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stereo.pete
05-07-2013, 08:33 PM
Quick question for you pros out there, I started drilling pin holes and a lanyard loop hole in my next knife. For the lanyard loop I started with an 1/8th inch pilot hole and then when I went to drill through that with a 1/4" bit I snapped the bit off and I have two huge burrs sticking out. Two questions, 1: What did I do wrong and 2: what can I do to fix this?


http://imageshack.us/a/img580/8383/wip22o.jpg

GlassEye
05-07-2013, 08:37 PM
Looks like you need to go slower. Were you using a press or hand-held drill?

stereo.pete
05-07-2013, 08:43 PM
Hand-held drill (no press at the moment) and I started slow but the bit wasn't moving at all so I slowly increased speed and then it snapped.

ajhuff
05-07-2013, 10:16 PM
Looks like you have quite a bit of the bit sticking out? It's hard for me to see in the picture. If so, clamp on it with some vice grips, use a propane torch and heat up the steel around (before you ask, no not that hot). Back it out by hand. Avoid any thing called an e-z-out at all costs. Next time, slow speed, slow pressure, use a lube. I like the wax like stuff. Maybe consider getting a drill press stand that accepts a hand drill. Not that expensive and cheaper than a drill press if funds are low.

-AJ

stereo.pete
05-07-2013, 10:26 PM
Looks like you have quite a bit of the bit sticking out? It's hard for me to see in the picture. If so, clamp on it with some vice grips, use a propane torch and heat up the steel around (before you ask, no not that hot). Back it out by hand. Avoid any thing called an e-z-out at all costs. Next time, slow speed, slow pressure, use a lube. I like the wax like stuff. Maybe consider getting a drill press stand that accepts a hand drill. Not that expensive and cheaper than a drill press if funds are low.

-AJ

AJ, the burr sticking out is actually the metal from the knife blank. The bit came out nice and clean, I may just have to cut that end off and and abandon the lanyard hole. Great idea for a drill press stand, I will start looking for one.

psfred
05-07-2013, 10:45 PM
What type of steel? If it's something that work hardens, you must use a good, sharp high speed steel bit, slow speed drill, and lubricant. A hand held drill will be WAY too fast unless you have a very old one that has gear reduction (WWII vintage). A drill press is a much better tool for this job, as you can slow it down properly.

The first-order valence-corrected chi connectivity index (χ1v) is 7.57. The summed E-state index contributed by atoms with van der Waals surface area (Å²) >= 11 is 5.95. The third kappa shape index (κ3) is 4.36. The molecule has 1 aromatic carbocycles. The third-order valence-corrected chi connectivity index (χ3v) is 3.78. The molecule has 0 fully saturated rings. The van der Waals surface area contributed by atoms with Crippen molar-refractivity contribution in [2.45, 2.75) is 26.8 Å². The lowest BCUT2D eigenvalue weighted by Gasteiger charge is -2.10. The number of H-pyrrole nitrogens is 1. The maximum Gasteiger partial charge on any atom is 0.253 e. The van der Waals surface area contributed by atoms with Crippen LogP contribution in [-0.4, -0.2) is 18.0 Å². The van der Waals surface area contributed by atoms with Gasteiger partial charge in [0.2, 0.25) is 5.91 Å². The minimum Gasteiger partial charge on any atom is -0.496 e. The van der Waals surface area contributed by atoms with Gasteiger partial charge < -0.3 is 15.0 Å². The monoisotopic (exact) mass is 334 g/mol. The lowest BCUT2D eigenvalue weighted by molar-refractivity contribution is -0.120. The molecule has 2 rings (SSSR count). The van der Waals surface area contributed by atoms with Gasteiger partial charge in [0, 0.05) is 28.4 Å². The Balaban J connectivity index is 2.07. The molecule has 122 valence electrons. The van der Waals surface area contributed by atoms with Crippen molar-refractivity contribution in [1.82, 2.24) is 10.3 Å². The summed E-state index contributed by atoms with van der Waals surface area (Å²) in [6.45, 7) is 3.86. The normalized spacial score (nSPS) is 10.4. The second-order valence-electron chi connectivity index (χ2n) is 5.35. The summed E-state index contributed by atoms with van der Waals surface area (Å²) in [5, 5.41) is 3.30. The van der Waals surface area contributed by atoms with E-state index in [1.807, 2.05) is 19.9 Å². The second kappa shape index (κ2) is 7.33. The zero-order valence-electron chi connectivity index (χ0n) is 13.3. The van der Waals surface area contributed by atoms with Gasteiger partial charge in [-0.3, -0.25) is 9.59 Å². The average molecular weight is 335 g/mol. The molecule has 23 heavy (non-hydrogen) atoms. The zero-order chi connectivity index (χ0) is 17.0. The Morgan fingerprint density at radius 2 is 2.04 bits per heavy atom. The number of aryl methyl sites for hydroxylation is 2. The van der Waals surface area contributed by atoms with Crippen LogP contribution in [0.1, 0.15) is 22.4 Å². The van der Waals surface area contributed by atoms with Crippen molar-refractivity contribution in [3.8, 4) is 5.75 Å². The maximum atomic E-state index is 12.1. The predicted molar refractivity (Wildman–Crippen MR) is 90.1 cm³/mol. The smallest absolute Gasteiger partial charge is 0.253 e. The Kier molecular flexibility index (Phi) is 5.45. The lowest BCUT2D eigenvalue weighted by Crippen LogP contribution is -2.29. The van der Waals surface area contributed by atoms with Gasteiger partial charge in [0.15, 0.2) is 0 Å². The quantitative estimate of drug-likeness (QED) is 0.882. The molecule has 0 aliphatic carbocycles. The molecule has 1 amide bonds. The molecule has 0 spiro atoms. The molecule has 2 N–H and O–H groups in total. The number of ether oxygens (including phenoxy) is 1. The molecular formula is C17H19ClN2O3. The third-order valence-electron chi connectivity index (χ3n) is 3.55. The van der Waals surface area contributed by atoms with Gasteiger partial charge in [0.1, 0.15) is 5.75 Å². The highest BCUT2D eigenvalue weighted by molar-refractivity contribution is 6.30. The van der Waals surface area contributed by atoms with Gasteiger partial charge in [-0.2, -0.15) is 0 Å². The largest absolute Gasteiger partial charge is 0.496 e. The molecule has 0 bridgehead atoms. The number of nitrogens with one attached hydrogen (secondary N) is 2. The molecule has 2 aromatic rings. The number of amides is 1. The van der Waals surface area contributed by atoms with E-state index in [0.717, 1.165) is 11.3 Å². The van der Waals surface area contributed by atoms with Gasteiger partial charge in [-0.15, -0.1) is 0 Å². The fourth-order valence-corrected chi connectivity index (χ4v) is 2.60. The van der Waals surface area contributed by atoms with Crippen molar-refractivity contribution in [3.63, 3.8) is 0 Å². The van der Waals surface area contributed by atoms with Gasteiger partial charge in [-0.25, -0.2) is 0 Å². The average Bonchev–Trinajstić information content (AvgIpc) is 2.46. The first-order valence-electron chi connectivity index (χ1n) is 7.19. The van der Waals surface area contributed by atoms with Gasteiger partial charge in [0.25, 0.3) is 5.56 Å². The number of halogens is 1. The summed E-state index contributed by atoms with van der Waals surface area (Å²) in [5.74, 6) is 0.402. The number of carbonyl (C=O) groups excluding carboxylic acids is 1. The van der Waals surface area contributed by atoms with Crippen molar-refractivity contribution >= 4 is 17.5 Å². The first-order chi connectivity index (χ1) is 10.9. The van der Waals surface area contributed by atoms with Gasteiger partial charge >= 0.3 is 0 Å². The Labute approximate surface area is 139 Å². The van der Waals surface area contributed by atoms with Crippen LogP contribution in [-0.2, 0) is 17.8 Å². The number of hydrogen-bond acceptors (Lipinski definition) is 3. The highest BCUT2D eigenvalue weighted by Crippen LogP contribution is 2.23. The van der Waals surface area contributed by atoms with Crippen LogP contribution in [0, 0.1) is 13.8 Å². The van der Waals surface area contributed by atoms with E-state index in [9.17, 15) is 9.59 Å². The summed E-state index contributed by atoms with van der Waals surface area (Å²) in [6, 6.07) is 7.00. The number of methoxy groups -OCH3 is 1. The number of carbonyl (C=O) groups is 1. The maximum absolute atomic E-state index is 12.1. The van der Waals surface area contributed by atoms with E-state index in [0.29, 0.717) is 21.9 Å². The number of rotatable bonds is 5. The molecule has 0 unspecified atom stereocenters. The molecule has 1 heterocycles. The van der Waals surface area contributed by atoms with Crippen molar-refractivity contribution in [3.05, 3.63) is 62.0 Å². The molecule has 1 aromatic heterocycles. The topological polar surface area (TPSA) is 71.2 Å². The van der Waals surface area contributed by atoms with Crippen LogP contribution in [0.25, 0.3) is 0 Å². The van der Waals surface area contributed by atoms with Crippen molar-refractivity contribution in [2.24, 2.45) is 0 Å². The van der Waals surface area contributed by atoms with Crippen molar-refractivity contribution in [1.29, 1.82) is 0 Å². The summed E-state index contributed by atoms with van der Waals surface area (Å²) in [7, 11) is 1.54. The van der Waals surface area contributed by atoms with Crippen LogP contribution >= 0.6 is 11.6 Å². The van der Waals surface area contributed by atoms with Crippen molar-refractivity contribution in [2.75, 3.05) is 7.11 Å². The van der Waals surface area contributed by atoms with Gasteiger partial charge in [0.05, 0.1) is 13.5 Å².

Standard drill bits don't do what well in hard steel, and HSS bits are cheap enough.

Peter

DevinT
05-07-2013, 10:52 PM
Too much pressure and not enough speed. A little smaller pilot hole will also help.

Hoss

ajhuff
05-07-2013, 11:00 PM
I'm not a knife maker but I've wondered, why are you guys always high on HSS tool bits? I would go with cobalt. Why don't you guys use cobalt bits?

-AJ

DevinT
05-07-2013, 11:20 PM
Cobalt just means a better HSS with cobalt as one of the alloys. The brand or manufacture seems to make a bigger difference for me. There are also different grinds and spirals/flutes made for differing materials, matching the drill bit with the job and machine also helps.

Love and respect

Hoss

ajhuff
05-07-2013, 11:21 PM
Got it. Thanks.

-AJ

stereo.pete
05-08-2013, 02:28 AM
Thanks for the advice guys.

psfred
05-09-2013, 01:31 AM
High speed steels are alloys containing various amounts of tungsten, cobalt, manganese, vanadium, chromium, and other hard metals to make tools that will cut at high rotational and feed rates while remaining sharp. Some of them retain their hardness capabilities while running dull red heat, for instance. When drilling or machining hardened or work hardening steel, it's necessary to have a tool that remains harder than the material you are working -- just like trying to sharpen a RC 62 knife with a file, which is very likely softer than the knife, not gonna work well. HSS tools do not lose their hardness at the heat generated by the friction of the drill bit spinning on hard steel, unlike carbon steel bits, which then immediately become quite dull. From the looks of the chip, it appears that the steel in the knife blade as reached at least blue temperature, and likely somewhat higher. Bye bye carbon steel drill bit!

HSS drill bits are much cheaper now than they were some years ago, and are readily available. Carbon steel (blue) bits won't drill hardened knife steel well at all, they won't keep an edge long enough to get all the way through.

Peter

Stumblinman
05-09-2013, 08:25 AM
I'm a fan of step bits although not sure if this is the best for the application. Also a bit of cutting oil will help. I mainly work with mild steel though.

stereo.pete
05-09-2013, 12:47 PM
**Update: After taking everyone's advice into consideration, I had to go out and make a purchase that I knew would solve the problem. I purchased a tool that would handle the stress and pressure's of doing things the hard way.

Liquid Courage

http://imageshack.us/a/img402/8218/moarbeers.jpg


All jokes aside, I switched to a non-carbon drill bit (@psfred) and went at it with copious amounts of WD40 and steady hands.


http://imageshack.us/a/img23/8089/wip23.jpg


I was able to save the lanyard loop! Thanks everyone!

DevinT
05-09-2013, 09:37 PM
Pete, I tried to PM you and it said that you need to clear some space.

Hoss

stereo.pete
05-10-2013, 12:21 AM
Hoss,

I deleted a few PM's so I should have room now.